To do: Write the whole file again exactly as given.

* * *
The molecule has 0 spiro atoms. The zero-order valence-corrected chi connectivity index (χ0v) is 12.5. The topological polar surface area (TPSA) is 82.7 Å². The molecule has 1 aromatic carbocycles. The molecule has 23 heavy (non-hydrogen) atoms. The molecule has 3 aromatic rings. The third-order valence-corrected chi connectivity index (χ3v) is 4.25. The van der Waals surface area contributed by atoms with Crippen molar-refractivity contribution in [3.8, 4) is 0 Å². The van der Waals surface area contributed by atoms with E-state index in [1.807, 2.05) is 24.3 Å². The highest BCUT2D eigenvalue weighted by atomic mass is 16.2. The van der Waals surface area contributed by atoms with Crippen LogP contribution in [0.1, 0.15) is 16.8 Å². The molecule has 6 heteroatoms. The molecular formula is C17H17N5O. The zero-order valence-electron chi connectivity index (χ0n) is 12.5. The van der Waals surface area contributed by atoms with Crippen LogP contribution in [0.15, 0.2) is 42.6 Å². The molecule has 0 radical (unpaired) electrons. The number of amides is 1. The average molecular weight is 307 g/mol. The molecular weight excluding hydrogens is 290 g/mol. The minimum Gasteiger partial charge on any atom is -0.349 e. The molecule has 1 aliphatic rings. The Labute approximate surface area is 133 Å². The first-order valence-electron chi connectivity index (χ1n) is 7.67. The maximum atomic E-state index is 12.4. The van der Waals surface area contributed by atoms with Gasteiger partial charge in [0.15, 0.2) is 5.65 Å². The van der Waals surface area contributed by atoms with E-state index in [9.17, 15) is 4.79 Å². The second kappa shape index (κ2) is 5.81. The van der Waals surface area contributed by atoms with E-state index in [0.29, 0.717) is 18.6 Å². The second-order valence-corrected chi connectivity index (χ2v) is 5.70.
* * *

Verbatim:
The molecule has 0 spiro atoms. The zero-order valence-corrected chi connectivity index (χ0v) is 12.5. The topological polar surface area (TPSA) is 82.7 Å². The molecule has 1 aromatic carbocycles. The molecule has 23 heavy (non-hydrogen) atoms. The molecule has 3 aromatic rings. The third-order valence-corrected chi connectivity index (χ3v) is 4.25. The van der Waals surface area contributed by atoms with Crippen molar-refractivity contribution in [3.8, 4) is 0 Å². The van der Waals surface area contributed by atoms with E-state index in [1.807, 2.05) is 24.3 Å². The highest BCUT2D eigenvalue weighted by atomic mass is 16.2. The van der Waals surface area contributed by atoms with Crippen LogP contribution in [0.1, 0.15) is 16.8 Å². The molecule has 6 heteroatoms. The molecular formula is C17H17N5O. The zero-order valence-electron chi connectivity index (χ0n) is 12.5. The van der Waals surface area contributed by atoms with Crippen LogP contribution in [0.15, 0.2) is 42.6 Å². The molecule has 0 radical (unpaired) electrons. The number of amides is 1. The average molecular weight is 307 g/mol. The molecular weight excluding hydrogens is 290 g/mol. The minimum Gasteiger partial charge on any atom is -0.349 e. The molecule has 1 aliphatic rings. The Labute approximate surface area is 133 Å². The first-order valence-electron chi connectivity index (χ1n) is 7.67. The maximum atomic E-state index is 12.4. The van der Waals surface area contributed by atoms with Gasteiger partial charge in [0.15, 0.2) is 5.65 Å². The van der Waals surface area contributed by atoms with E-state index in [9.17, 15) is 4.79 Å². The second kappa shape index (κ2) is 5.81. The van der Waals surface area contributed by atoms with E-state index in [0.29, 0.717) is 18.6 Å². The second-order valence-corrected chi connectivity index (χ2v) is 5.70.